Friday 15 August 2014


Have you received a letter from that nice Mark James recently in his capacity as returning officer for Carmarthenshire? The chances are that you have, and that it will have told you that the system of voter registration is changing, but that you have been added to the new register and that you don't have to do anything unless your details have changed.

There are concerns that the new system under which people have to register as individuals rather than be registered by the "head of household", will lead to many more people not bothering to register. Time will tell, but in the short-term the vast majority of us will continue to be registered without having to lift a finger.

All of which makes Labour's latest leaflet drop in Carmarthen East and Dinefwr something of a mystery, with Calum Higgins telling readers that he is contacting them because "if you wanted to vote at any election, you couldn't - because you are not on the electoral register", before going on to reassure them that he can help.

This came as worrying news to some of the recipients of Calum's letter because they vote at every election, and had every reason to believe that they were registered. In fact, they were.

No doubt there is an innocent explanation for this, but unnecessarily worrying elderly voters and others who take their civic duties seriously looks like the sort of thing you would associate with those daytime TV ads or unsolicited text messages telling you that you may have a claim. Just text WHIPLASH to .....


Jac o' the North, said...

When my wife and I received ours they got me thinking. If people who move, or die, will still be on the electoral register then unscrupulous individuals and groups, especially in areas with fluid populations, have been handed another opportunity for electoral fraud.

The more I hear of young Calum the more I realise he is maturing into a typical Welsh Labour politician.

Anonymous said...

I think you miss the point. Voter registration now requires verification against a valid National Insurance number. Such is provided automatically if you are in receipt of benefits, housing or otherwise, or job centre assistance. If not, you are asked to provide.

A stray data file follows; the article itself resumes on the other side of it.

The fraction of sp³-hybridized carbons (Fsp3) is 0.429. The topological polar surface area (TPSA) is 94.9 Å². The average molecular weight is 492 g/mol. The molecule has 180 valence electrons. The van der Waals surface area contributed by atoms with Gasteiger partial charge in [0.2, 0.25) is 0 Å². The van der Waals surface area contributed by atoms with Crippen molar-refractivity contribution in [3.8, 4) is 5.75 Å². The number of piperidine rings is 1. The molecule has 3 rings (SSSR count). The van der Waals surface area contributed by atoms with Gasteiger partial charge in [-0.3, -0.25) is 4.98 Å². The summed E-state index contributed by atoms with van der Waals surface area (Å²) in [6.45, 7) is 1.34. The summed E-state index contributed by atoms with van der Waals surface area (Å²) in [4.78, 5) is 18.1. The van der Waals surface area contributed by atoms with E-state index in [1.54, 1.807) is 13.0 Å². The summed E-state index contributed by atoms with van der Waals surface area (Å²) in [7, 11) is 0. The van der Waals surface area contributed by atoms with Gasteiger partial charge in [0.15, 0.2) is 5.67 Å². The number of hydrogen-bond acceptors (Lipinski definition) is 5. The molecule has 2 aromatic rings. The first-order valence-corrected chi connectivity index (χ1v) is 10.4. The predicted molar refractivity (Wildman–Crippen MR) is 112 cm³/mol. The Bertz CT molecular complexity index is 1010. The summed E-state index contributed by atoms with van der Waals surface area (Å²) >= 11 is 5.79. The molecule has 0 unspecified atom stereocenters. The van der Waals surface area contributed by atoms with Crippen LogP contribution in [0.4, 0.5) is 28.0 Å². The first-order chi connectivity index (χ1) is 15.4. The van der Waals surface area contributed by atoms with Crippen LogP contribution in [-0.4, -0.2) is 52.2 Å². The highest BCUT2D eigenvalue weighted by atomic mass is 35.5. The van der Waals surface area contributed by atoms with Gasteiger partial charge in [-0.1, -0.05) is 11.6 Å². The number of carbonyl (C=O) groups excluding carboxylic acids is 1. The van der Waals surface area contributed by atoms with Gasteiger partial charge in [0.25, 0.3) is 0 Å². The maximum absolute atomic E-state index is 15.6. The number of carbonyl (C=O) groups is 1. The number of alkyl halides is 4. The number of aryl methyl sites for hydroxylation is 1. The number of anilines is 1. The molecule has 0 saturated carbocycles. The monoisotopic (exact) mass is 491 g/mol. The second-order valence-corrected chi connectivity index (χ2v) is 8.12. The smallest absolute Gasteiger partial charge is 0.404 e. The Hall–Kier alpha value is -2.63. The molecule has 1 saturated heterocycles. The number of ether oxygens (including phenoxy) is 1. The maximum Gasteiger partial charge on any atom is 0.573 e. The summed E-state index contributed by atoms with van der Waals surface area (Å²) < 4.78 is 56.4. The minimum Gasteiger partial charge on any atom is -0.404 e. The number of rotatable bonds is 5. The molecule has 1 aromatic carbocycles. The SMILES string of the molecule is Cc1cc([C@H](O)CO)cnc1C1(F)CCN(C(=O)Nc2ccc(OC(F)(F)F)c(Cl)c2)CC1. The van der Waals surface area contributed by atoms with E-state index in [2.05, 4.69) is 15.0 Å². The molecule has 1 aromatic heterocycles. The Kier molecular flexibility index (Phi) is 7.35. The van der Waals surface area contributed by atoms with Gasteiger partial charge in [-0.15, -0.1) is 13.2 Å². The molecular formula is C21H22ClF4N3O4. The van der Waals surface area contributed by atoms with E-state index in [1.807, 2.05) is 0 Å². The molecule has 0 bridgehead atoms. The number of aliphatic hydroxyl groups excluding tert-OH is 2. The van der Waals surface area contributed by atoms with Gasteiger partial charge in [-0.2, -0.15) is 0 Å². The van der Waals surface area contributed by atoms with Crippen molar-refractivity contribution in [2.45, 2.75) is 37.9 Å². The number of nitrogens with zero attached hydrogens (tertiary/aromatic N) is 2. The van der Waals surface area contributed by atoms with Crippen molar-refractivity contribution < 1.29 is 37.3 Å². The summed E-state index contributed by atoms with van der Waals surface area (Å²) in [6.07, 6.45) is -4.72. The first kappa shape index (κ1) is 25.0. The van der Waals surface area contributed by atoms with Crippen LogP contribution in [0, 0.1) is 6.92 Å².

No better way to promote fraud that providing your idiotic local council with yet more innocent information that it will lose, sell or mistakenly alter in some way.

Cneifiwr said...

Anon@13.06 - but it seems that just about everyone who was on the previous register is automatically going onto the new electoral roll, regardless of whether they receive benefits.

Redhead said...

Anon 13.06 - no it does not require you to re-register. The former electoral roll is being transferred to the new one. You will only need to re-register if you moved house and did not inform the council.

All councils were told to use data-matching techniques (cross checking with other data) to find anomalies and lost addresses. The letters go out and then the law requires the Returning Officer oh, oh, Mr James) sends canvassers out physically to check non- registrations. It is a criminal offence NOT to send out canvassers though no Returning Officer has ever been indicted (there's always a first time ...).

Some councils haven't canvassed for 5 YEARS!

Anonymous said...

I'm intrigued by Calum's logic. He says "We will push back against the Tory / Plaid cuts that are hurting families".
My understanding was that the Tories and Lib Dems were in power in London, Labour in Cardiff and Labour/Independents in Carmarthenshire.

So how are these Plaid cuts unless Calum is doing that ever-so-subtle Labour trick of trying to link Plaid to Tory at every turn. Oh, how clever!

Anonymous said...

The legislation is quite clear. No genuine Carmarthenshire resident who is already on the electoral register is at risk of "falling off" it before the 2015 general election.and those recorded as being between 16 and 18 years old upon the previous register, who have now turned 18, will automatically be enrolled.

You do not have to have an NI number to vote, this is a myth. Resident Irish or Commonwealth citizens can vote in the UK parliamentary elections, and it is these people, who cannot be 'verified' by a cross reference to data held by the DWP and it is only these people who need to re-declare their registration, or those who have moved where the electoral role does not match the DWP address due to timing.

The only people who are 'at risk' of loosing their vote are those who vote from a location of a second home, where they are British citizens and are DWP registered at their working address, but vote at their second home address. This also can affect students. The 'fear' in parts of rural Wales is that these individuals will end up being registered to vote at their main working or residential address (England) and not in the constituencies (Wales) where they often vote.

A recent job sample study by the Political and Constitutional Reform Committee at Westminster found that 'volume' was an issue and highlighted electoral districts of Mid Devon, Torridge, West Devon, West Somerset and Taunton Deane as areas where they failed to complete discrepancies by sufficient numbers of home visits. It should be noted that these boroughs in England have a high proportion of second homes. I suggest some areas of Gwynedd, Conwy, Ceredigion (particularly), Pembrokeshire and Carmarthenshire are similar in nature.

Anonymous said...

All political parties and candidates have access to the electoral register. I wouldn't have thought that following the list on a piece of paper would have been too difficult. Clearly it was.